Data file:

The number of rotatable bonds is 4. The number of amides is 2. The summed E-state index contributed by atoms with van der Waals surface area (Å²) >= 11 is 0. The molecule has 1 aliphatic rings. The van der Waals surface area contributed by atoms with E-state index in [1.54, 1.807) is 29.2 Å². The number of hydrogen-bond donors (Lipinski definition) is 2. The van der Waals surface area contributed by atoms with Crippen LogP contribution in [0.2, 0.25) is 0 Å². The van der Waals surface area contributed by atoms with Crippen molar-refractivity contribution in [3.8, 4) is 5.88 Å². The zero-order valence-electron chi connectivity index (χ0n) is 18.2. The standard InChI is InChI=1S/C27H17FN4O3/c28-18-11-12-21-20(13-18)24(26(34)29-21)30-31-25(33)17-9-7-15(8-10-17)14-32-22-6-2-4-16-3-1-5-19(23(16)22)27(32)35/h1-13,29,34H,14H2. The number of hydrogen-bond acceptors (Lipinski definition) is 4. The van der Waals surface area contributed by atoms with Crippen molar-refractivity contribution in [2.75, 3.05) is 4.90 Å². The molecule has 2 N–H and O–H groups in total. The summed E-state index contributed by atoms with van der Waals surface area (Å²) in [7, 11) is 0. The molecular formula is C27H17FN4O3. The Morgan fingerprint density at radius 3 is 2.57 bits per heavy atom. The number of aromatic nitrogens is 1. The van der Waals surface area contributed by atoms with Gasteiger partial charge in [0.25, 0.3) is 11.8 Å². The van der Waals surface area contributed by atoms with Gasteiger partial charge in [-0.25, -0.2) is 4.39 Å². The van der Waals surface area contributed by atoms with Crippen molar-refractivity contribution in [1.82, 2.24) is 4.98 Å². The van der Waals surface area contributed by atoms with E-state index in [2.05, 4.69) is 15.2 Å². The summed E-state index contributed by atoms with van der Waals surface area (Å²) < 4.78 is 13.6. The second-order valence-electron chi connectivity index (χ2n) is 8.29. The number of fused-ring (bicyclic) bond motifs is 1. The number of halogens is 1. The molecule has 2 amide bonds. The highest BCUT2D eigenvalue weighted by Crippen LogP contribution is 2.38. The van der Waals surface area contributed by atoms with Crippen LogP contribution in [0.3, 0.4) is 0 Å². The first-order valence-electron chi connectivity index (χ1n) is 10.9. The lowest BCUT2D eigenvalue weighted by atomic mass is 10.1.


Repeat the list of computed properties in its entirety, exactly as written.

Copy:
The number of rotatable bonds is 4. The number of amides is 2. The summed E-state index contributed by atoms with van der Waals surface area (Å²) >= 11 is 0. The molecule has 1 aliphatic rings. The van der Waals surface area contributed by atoms with E-state index in [1.54, 1.807) is 29.2 Å². The number of hydrogen-bond donors (Lipinski definition) is 2. The van der Waals surface area contributed by atoms with Crippen LogP contribution in [0.2, 0.25) is 0 Å². The van der Waals surface area contributed by atoms with Crippen molar-refractivity contribution in [3.8, 4) is 5.88 Å². The zero-order valence-electron chi connectivity index (χ0n) is 18.2. The standard InChI is InChI=1S/C27H17FN4O3/c28-18-11-12-21-20(13-18)24(26(34)29-21)30-31-25(33)17-9-7-15(8-10-17)14-32-22-6-2-4-16-3-1-5-19(23(16)22)27(32)35/h1-13,29,34H,14H2. The number of hydrogen-bond acceptors (Lipinski definition) is 4. The van der Waals surface area contributed by atoms with Crippen molar-refractivity contribution in [2.75, 3.05) is 4.90 Å². The molecule has 2 N–H and O–H groups in total. The summed E-state index contributed by atoms with van der Waals surface area (Å²) in [7, 11) is 0. The molecular formula is C27H17FN4O3. The Morgan fingerprint density at radius 3 is 2.57 bits per heavy atom. The number of aromatic nitrogens is 1. The van der Waals surface area contributed by atoms with Gasteiger partial charge in [0.25, 0.3) is 11.8 Å². The van der Waals surface area contributed by atoms with Gasteiger partial charge in [-0.25, -0.2) is 4.39 Å². The van der Waals surface area contributed by atoms with Crippen molar-refractivity contribution in [1.82, 2.24) is 4.98 Å². The van der Waals surface area contributed by atoms with E-state index in [2.05, 4.69) is 15.2 Å². The summed E-state index contributed by atoms with van der Waals surface area (Å²) < 4.78 is 13.6. The second-order valence-electron chi connectivity index (χ2n) is 8.29. The number of fused-ring (bicyclic) bond motifs is 1. The number of halogens is 1. The molecule has 2 amide bonds. The highest BCUT2D eigenvalue weighted by Crippen LogP contribution is 2.38. The van der Waals surface area contributed by atoms with Crippen LogP contribution in [0.3, 0.4) is 0 Å². The first-order valence-electron chi connectivity index (χ1n) is 10.9. The lowest BCUT2D eigenvalue weighted by atomic mass is 10.1.